Rigvedic rivers

Rivers, such as the Sapta Sindhavah play a prominent part in the hymns of the Rig Veda, in early Hindu religion. Vedic texts have a wide geographical horizon, speaking of oceans, rivers and deserts. “Eight summits of the Earth, three shore or desert regions, seven rivers.”. The Vedic land is a land of the seven rivers flowing into the ocean, it encompasses the regions from Gandhara to Kurukshetra. A recurring theme in the Yajurveda is that of Indra slaying Vritra. Though the two myths are separate and cows are poetically correlated in the Rigveda, for example in 3.33, a notable hymn describes the crossing of two swollen rivers by the chariots and wagons of the Bharata tribe: 3.33.1cd Like two bright mother cows who lick their youngling and Sutudri speed down their waters. The Seven Rivers are a group of seven chief rivers of uncertain or fluctuating identification - compare the Saptarishi of the Avesta; the Avesta's hapta həndu are preemptively equated with the Vedic Sapta Sindhavaḥ or vis-a-vis: in Vendidad 1.18 these are described to be the fifteenth of the sixteen lands created by Mazda.

Note: The term Sapta Sindhava used in Hindi and other Indian languages, is the nominative plural in Sanskrit. Sapta Sindhu seen in English, is in the singular, is therefore ungrammatical, it is not clear how the Seven Rivers were intended to be enumerated. They are located in northern India / eastern Pakistan. If the Sarasvati and the five major rivers of India are included, one river is missing the Kubha. Other possibilities include the Sushoma. In 6.61.10, Sarasvati is called "she with seven sisters" indicating a group of eight rivers, the number seven being more important than the individual members, so that the list of the Sapta Sindhava may not have been fixed or immutable. In RV 10.64.8 and RV 10.75.1, three groups of seven rivers are referred to, as well as 99 rivers. The Sapta-Sindhava region was bounded by Saraswati in the east, by the Sindhu in the west and the five in between were Satudru, Asikni and Vitasta. Not all researchers agree with this interpretation. According to other interpretation, "Sapta Sindhu" is only a small subset of the Rig Vedic terrain and its disproportionate importance derives from it being the original homeland of the victorious Bharata Trutsu tribe.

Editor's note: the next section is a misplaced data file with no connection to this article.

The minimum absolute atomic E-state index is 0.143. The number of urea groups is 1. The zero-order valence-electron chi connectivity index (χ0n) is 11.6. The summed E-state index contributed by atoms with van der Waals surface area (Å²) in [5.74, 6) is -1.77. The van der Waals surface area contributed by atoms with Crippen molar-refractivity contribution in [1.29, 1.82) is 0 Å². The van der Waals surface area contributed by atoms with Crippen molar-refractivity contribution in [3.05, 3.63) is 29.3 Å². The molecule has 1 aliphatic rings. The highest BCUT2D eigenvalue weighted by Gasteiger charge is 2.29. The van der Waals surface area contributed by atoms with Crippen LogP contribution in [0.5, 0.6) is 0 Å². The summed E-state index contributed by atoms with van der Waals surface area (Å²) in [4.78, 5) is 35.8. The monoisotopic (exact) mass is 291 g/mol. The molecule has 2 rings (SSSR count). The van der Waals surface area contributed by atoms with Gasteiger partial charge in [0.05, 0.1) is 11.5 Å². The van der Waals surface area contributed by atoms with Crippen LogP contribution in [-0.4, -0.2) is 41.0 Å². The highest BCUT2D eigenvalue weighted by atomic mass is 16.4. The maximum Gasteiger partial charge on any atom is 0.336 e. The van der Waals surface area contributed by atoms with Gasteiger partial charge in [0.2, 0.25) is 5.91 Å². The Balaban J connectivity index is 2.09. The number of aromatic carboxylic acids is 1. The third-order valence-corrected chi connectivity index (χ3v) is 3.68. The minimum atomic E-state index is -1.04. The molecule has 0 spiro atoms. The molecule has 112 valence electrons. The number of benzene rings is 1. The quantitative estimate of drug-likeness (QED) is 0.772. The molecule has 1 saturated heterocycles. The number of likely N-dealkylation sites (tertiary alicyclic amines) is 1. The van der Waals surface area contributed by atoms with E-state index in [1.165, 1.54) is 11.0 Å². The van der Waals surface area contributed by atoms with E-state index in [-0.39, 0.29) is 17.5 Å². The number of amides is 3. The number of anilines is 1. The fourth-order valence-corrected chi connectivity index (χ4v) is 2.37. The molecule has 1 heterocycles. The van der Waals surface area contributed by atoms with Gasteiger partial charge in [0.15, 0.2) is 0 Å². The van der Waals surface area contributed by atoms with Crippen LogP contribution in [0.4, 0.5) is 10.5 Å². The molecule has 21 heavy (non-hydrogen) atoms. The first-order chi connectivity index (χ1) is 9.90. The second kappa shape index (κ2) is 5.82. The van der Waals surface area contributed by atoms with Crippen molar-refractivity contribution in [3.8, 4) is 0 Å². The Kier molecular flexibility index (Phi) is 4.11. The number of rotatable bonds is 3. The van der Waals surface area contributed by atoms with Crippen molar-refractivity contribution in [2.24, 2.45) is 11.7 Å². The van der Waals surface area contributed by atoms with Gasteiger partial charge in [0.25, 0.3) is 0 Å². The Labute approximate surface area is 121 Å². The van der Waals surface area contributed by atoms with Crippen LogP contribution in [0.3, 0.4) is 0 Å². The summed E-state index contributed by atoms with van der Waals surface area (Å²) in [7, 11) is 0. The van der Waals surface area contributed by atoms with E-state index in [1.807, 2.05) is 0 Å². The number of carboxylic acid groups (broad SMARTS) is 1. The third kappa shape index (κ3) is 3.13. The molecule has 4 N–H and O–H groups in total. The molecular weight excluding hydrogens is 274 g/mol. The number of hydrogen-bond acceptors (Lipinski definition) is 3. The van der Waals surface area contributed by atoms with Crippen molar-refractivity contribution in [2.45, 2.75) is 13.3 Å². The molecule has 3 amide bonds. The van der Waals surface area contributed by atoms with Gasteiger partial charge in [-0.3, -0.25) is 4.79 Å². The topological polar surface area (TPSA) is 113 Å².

Identification of Rigvedic rivers is the single most important way of establishing the geography of the early Vedic civilization. Rivers with certain identifications stretch from eastern Afghanistan to the western Gangetic plain, clustering in the undivided Punjab. A number of names can be shown to have been re-applied to other rivers as the center of Vedic culture moved eastward from the central Vedic heartland in undivided Punjab, it is possible to establish a clear picture for the latest phase of the Rigveda, thanks to the Nadistuti sukta, which contains a geographically ordered list of rivers. The most prominent river of the Rigveda is the Sarasvati, next to the Indus; the Rig Veda mentions Saraswati river as between Yamuna to the river Sutlej to the west. The Mahabharata talks about the River Saraswati drying up; the mighty and perennial Saraswati river flowed from the Himalayan Glaciers to the Rann of Kutch where it emptied into the Arabian sea. Dwaraka of Lord Krishna was part of this civilization.

Ganges was flowing at that time into the Bay of Bengal. Saraswati started drying up in 4000 BC due to tectonic plate shifts which blocked the glacier source, made this river dependant on rains, not melting ice; the whole river was buried under the Thar desert sand dunes, leaving only disconnected pools and lakes here and there. Yamuna river soon started pouring into Ganges instead of Saraswati; when the Saraswati river started drying up, the whole civilization may have migrated to fertile lands – some to Ganges, some to south west of India from Goa to Kerala. In the geographical organization of the following list, it has to be kept in mind that some names appearing both in early and in late hymns may have been re-applied to new rivers during the composition of the Rigveda. Northwestern Rivers: Trstama Susartu Anitabha Gauri Kusava The Indus and its minor eastern tributaries: Sindhu (Indus.